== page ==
How & When to Strip Cloth Diapers

How and When To Strip Cloth Diapers

If you’ve been cloth diapering for any length of time, you’ve probably heard the term “stripping” being thrown around. You may even hear it often enough to think it’s something you should be doing on a regular basis. Although stripping has its place in the world of cloth diaper laundry, it is NOT something you want or need to be doing on a regular basis. That being said, there are still times when stripping cloth diapers can be a useful tool to bring life back into diapers that are perhaps not performing as they should. There are a few reasons that a diaper may not perform as intended. Maybe you’ve got a stink in your stash, mineral build up from hard water, or you’ve bought previously loved diapers and don’t know their laundering history. In all of those situations, stripping your diapers can be a great tool. If you’re switching from a gentle detergent to a mainstream detergent for your diapers because of stink or absorption issues, you should do a strip to ensure any leftover build up is removed.

What exactly is stripping? Stripping refers to the removal of mineral build up and overall gunk from cloth diapers. If your wash routine is working as it should, you should never need to strip, but sometimes you just don’t get started with a great wash routine right off the bat, your water hardness changes (it does that throughout the year), or you’ve bought some previously loved diapers that you want to “reset”. What is mineral build up? Mineral build up is when the naturally occurring minerals in your tap water (calcium, for example) get deposited into the fibres of your cloth diapers. This is most often an issue if you have hard water, but is completely preventable with a good wash routine that factors in your water hardness. What about “overall gunk”, what’s that? If your wash routine isn’t working as it should, urine can be left behind in your diapers. Over time, that urine can build up and cling to mineral build up or the fibres of the diaper materials themselves. You’ll know if this is happening to your diapers because they will stink something fierce after they are peed in. The solution to getting rid of mineral build up or “overall gunk” is stripping.

How and When To Strip Cloth Diapers

How should you strip your diapers? I’ll start by telling you how not to strip your diapers. Do NOT use blue Dawn dish soap to strip your diapers. Please. For starters, it’s a dish soap and is not intended to be used on fabrics, especially not ones that are going to be touching the most sensitive skin on your baby. Aside from the fact that Dawn will not eliminate mineral build up or “overall gunk”, it can wash away the grease on the gears in your washing machine. Using any dish detergent in your washing machine voids its warranty, and can greatly shorten the life of your machine. Just don’t do it.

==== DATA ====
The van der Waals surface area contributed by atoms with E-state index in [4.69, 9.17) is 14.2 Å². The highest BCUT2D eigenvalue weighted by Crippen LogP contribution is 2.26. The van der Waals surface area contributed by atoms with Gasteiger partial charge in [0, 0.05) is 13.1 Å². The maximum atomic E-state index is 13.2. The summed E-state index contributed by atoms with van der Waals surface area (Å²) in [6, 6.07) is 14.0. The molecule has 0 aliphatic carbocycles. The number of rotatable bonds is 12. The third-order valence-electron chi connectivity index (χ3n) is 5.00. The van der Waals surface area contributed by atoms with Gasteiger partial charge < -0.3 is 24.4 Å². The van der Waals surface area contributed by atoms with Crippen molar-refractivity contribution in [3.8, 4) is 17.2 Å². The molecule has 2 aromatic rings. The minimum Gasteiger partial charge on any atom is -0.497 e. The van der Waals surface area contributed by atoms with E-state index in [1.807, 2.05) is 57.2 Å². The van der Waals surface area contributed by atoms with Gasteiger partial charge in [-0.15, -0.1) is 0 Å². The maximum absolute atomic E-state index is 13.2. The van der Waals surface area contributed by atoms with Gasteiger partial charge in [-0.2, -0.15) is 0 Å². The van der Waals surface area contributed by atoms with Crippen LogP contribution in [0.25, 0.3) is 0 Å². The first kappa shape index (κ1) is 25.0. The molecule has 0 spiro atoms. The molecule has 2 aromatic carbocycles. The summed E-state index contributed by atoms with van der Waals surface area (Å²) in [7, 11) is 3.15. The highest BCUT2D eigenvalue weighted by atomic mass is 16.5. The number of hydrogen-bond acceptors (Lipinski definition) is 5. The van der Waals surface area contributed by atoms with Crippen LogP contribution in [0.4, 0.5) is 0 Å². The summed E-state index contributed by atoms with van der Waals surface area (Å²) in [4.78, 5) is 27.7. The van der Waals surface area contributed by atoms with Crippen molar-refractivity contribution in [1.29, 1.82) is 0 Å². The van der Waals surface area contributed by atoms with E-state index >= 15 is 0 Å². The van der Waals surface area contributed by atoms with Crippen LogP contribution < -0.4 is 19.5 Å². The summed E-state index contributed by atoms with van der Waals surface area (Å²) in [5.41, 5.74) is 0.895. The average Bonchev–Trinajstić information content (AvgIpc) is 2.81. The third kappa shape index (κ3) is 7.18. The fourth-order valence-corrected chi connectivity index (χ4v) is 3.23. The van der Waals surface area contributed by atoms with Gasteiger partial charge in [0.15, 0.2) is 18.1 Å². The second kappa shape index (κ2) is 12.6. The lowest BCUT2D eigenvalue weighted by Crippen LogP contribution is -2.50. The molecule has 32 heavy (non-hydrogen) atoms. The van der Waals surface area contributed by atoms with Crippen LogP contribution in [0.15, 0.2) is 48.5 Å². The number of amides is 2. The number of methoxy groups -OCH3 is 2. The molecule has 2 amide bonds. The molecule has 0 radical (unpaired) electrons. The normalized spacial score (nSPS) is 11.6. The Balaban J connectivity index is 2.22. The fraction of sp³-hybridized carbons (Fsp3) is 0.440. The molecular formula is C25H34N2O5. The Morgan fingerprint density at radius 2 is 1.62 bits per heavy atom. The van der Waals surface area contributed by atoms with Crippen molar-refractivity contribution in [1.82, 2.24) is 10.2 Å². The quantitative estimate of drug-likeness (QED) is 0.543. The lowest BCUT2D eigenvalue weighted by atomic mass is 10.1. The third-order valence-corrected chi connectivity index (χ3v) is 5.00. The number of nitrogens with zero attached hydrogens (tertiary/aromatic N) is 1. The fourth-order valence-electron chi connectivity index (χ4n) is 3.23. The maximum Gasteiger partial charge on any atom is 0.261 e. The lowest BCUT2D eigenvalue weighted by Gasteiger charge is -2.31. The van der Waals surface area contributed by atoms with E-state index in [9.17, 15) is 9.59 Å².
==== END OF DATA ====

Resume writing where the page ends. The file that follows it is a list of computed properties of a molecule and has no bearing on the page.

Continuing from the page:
How and When To Strip Cloth Diapers

There are excellent products available that are designed specifically for stripping mineral build up out of clothing and cloth diapers. The two products that I recommend are RLR and Grovia’s Mighty Bubbles. Both work great and are safe to use on all cloth diaper materials. RLR is available in packets or a package of two balls. Grovia’s Mighty Bubbles are available in packs of 5 or 10 pods. With either option, you’re going to use three packets/balls/pods for one strip. You can generally strip up to 60 diapers in one go (a pocket diaper shell and one insert count as one diaper). If your diaper covers/shells are made entirely of PUL, they don’t need to be stripped as there is nothing for the minerals to cling to. If your covers do have a layer of material in them, then they should be stripped along with the inserts.

How and When To Strip Cloth Diapers

Here are the instructions for stripping cloth diapers:
1. Fill the bath tub half full of HOT water.
2. Add three RLR packets/balls and half a cup of laundry detergent, or three Grovia Might Bubbles pods, and stir.
3. Add the diapers and stir.
4. Soak for 4-8 hours, stirring occasionally.
5. Drain the tub and run the diapers through one hot wash cycle without detergent.

If you have an HE washing machine, you will need to do the stripping in the bath tub. If you have an old school top load washing machine with the central agitator, you can do the stripping in the machine. Just fill to the largest load size on hot, pause the machine, and follow from step 2 above.

It is generally good practice to follow a strip with a disinfecting bleach soak. When stripping due to stink issues, the strip pulls build up from the core of the diapers. The disinfecting bleach soak will kill off any harmful bacteria that has been brought to the surface.

Have you ever needed to strip your cloth diapers? What did you use to do it and did you find it effective?

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29 Comments on “How & When to Strip Cloth Diapers

  1. I’ve always read to do a bleach after a strip? Should I be putting bleach In my reg wash?
    Thanks for u help!

    • Yes, you typically want to do a disinfecting bleach soak after a strip. That post is coming! You don’t need to be adding bleach to your wash cycle though.